I've stood and watched activity where there was no moral compass. I bet Mr Sayles hasn't. Hundreds of people digging stuff on the edge of a major Roman site, legally, not recording most of their finds but taking them to a dealer with a stall at the side of the field. Many of the items will have ended up with dealers in the States, sans context, and they will have been made available to those “many people” who want to study the past legally but “without a moral compass”. Or maybe it isn't “many people”. Maybe most people would like to follow a moral compass but their dealer tells them the goods are legal and forgets to mention they are also immoral. Eh Mr Sayles? Are dealers the real immoral diggers? Of course you are, and you do it for money, hence your discomfort and anger.

I was struck that you started your article by telling your customers I was a “cultural property nationalist”. What tosh. If you want to discredit me why not call me what I am - “an advocate for the use of a moral compass" if, as you say, many people fervently believe that's a bad thing. Well I think we know the answer. “No moral compass” is a lot less appealing to your customers than you would have people believe. It's you that's the enthusiast. If only you sourced your supplies morally and showed proof that you had I think they'd be pleased. So why are you insulting them by implying otherwise?

Cultural Property Observer said...

And Messrs. Barford and Swift should stop pretending that the archaeological community has "no vested interests" in the issue. They have every vested interest in parroting the line of the cultural bureacracies that hand out excavation permits that are essential for archaeologists to pursue their careers. And let's not forget some of these cultural bureaucracies are part of corrupt and authoritarian governments.

As for Mr. Barford, I'd like to hear more about his translation work on behalf of UNESCO and any other funding he might receive from archaeological groups. I'm sure he's sincere in his views, but in light of his rants he should be more transparent on this issue.

Wayne G. Sayles said...

Heritageaction (Nigel Swift) has perfectly illustrated in his comment above exactly why there is little to no effective dialogue in these matters. He quotes my words:

"How could they possibly understand that many people fervently believe in study of the past and the advancement of culture without the institutional "guidance" and "moral compass" and then misconveys the entire point by truncating the sentence. The remainder of that sentence is: "...that Swift and Barford have hitched their particular star to?

This sort of twisted distortion is so very typical of the ilk that Barford and Swift evolve from. Everyone has a moral compass and no two are identical. However, the compass that cultural property nationalists use to guide them through life is far different than that which most people in free societies use as a general guide. Messrs Swift and Barford, protestations and denials aside, are by standard definition cultural property nationalists. They have a right to their own moral compass, but they do not have a right to judge the moral compass of others, nor to expect that the compass of their particular institution is superior to any other.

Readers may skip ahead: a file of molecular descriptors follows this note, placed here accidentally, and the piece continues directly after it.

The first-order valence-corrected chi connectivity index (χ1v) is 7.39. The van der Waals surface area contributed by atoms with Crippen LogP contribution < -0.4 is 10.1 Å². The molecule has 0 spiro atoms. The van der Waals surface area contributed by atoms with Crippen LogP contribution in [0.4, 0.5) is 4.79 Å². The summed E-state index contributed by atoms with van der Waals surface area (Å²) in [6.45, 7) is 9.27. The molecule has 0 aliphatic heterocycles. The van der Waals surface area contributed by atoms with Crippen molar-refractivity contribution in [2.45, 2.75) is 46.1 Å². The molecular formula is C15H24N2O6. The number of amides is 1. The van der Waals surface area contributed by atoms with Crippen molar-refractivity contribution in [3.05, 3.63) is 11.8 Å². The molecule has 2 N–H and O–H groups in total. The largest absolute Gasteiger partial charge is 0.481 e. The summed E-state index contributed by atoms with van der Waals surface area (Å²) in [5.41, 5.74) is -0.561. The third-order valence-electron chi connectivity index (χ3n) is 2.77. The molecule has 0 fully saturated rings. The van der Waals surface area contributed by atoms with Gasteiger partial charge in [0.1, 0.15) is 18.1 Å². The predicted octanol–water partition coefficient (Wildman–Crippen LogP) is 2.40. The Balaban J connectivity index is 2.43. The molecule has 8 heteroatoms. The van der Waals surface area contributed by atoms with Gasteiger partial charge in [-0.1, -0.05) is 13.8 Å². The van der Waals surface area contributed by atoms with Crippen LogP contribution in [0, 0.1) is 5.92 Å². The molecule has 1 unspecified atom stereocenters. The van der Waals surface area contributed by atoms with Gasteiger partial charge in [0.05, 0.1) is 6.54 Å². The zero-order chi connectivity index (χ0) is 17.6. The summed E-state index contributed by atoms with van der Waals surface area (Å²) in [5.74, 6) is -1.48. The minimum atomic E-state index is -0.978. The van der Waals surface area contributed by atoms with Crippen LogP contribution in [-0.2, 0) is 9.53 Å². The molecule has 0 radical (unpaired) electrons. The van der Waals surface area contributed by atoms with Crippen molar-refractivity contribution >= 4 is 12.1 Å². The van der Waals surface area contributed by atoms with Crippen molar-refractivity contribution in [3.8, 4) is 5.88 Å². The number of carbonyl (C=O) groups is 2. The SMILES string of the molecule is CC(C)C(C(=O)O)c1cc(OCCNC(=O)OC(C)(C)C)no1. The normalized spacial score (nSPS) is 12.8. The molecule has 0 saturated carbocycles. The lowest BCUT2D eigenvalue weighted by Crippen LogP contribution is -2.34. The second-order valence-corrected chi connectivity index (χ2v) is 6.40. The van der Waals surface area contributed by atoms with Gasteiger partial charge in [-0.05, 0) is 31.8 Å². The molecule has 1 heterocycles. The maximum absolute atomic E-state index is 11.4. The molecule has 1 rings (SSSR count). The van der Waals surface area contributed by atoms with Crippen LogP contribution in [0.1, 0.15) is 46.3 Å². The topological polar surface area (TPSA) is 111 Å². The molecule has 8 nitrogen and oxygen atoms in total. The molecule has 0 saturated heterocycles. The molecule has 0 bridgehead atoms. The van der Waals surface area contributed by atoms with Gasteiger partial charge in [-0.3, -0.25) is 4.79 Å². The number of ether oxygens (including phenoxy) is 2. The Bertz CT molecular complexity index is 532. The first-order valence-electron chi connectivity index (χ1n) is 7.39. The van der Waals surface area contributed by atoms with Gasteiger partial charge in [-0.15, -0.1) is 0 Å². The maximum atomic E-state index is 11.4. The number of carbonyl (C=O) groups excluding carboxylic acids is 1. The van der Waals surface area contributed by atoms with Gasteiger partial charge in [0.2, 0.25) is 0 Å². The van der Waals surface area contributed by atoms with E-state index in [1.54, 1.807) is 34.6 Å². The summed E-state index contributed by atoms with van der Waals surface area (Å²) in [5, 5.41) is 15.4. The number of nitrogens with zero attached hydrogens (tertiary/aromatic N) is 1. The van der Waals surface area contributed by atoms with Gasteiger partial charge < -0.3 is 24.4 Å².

What we all do have is a right to expect in law abiding societies that everyone will follow legitimately established law. When Mr. Swift stood and watched the scene he describes, he applied his moral standard to those he observed. That is an irrelevant act. He has only the right to weigh the act as legal or illegal and to then react as the law allows. When he challenges my moral compass, he is simply making a fool of himself (again) because he knows nothing at all about my morality.

My moral compass tells me that society is built on and controlled by law. Today, in the country that I live in, there are laws that deal with ownership and transfer of ownership of property, including cultural property. Every citizen of this country is obligated to follow those laws. Some do not, and they should be held to account. Some within the government itself do not, and they too should be held to account. I publicly advocate that position.

Mr. Swift assumes that I harbor some sort of "discomfort and anger" as a coin dealer with a vested interest. Actually, a better word would be "disappointment". I must admit that the respect I once had for archaeology as a discipline has faded in the aftermath of the blitz against private ownership and independent scholarship that emminates these days from supposed intellectuals. My moral compass tells me it is a sad day for society.

stoutstandards said...

I am by no means an ancient coin collector, but I am a collector of sorts, and have been regularly attacked by Mr. Swift and Mr. Barford. You see it doesn’t matter what you do or enjoy. If it doesn’t fit into their very narrow world it’s wrong.

I actually feel sorry for both these individuals. Given the number of daily blog posts, they must lead very lonely lives. Fortunately they have each other to lean on, thus allowing for at least “one” reply to their rants.

Interesting too that the British Museum has accurately labeled them “trolls” and the rest of the archaeological community wants nothing at all to do with them.